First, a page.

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Ohene joined Save Ghana Frogs in 2013 as a research volunteer while serving as a Teaching and Research Assistant at the Kwame Nkrumah University of Science and Technology (KNUST), Kumasi. He was one of the first two grant awardees of Save Ghana Frog's Small Grants Scheme, for his undergraduate thesis project about the use of amphibians as indicators of ecosystem health. Ohene holds a masters in Sustainable Environmental Management from University of Greenwich, United Kingdom. He also holds a bachelor's degree in a field related to amphibians from KNUST. Ohene has passion for amphibian conservation, as he believes we can only live in a safe environment by saving amphibians. At Save Ghana Frogs he directs and implements projects that fulfil such a purpose. He is also keen to communicate scientific findings to the public and policy makers to get their involvement in amphibian conservation in Ghana and beyond.

Arthur Isaac Frimpong is the Community Conservation Coordinator of Save Ghana Frogs. He holds a bachelor’s degree in Natural Resources Management from the Kwame Nkrumah University of Science and Technology (KNUST), Kumasi where he majored in Wildlife and Range Management. He also has a diploma in human resource management from the Institute of Commercial Management, United Kingdom. His thirst for nature protection got him connected to several student conservation groups including Save Ghana Frogs, where he was nurtured into amphibian research and conservation. He was one of Save Ghana Frogs' Small Grant student awardees in 2013 whose work led to the rediscovery of the Giant Squeaker Frog, which had almost gone extinct. Prior to joining Save Ghana Frogs, Arthur was a community liaison officer for the USAID-Sustainable Fisheries Management Project (SFMP) in the Jomoro district.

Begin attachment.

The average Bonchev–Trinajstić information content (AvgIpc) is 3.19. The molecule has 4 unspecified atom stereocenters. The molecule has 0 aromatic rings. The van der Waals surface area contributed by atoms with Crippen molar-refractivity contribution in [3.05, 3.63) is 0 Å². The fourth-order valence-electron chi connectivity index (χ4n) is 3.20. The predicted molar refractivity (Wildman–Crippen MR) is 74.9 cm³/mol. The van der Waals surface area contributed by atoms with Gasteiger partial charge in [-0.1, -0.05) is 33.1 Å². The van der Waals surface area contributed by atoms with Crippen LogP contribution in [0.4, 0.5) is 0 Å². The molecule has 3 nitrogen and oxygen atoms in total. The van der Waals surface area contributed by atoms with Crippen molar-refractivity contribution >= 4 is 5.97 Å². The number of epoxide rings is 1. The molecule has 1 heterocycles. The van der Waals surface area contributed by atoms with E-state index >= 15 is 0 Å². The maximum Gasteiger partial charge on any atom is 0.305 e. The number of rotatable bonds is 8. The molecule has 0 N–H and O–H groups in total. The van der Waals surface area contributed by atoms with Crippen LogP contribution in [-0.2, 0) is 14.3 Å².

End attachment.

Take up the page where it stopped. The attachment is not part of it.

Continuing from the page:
Emmanuel Sam


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Emmanuel Sam currently works for Save Ghana Frogs as a part-time accountant. He is a Chartered Accountant and member of the Institute of Chartered Accountants (Ghana). He has been working as an accountant for over six years and his experience includes but not limited to donor finance reporting, payroll management, budget preparations for both short and longterm projects, managing of financial records, reconciliation of transactions and financial auditing.


A key addition to his professional experience is his work with A Rocha Ghana, an international non-profit organisation as an Account Manager. He also worked with Coopers and Cambridge Limited, as a Senior Account Associate, Fan Milk Limited as an Account Officer, and Ofori Quartey and Co. as Audit assistant.


Emmanuel has undertaken short courses with Management Accounting for Non-Governmental Organizations (MANGO), UK based NGO, having certified in modules as Keeping your Donors Happy, Basics of Financial Management (intended to provide training on best financial management protocols for finance officers and project managers); Ghana Stock Exchange: certified in modules such as corporate finance, Investment analysis & portfolio management, fundamental of finance and final markets, legal & regulatory framework and supervision.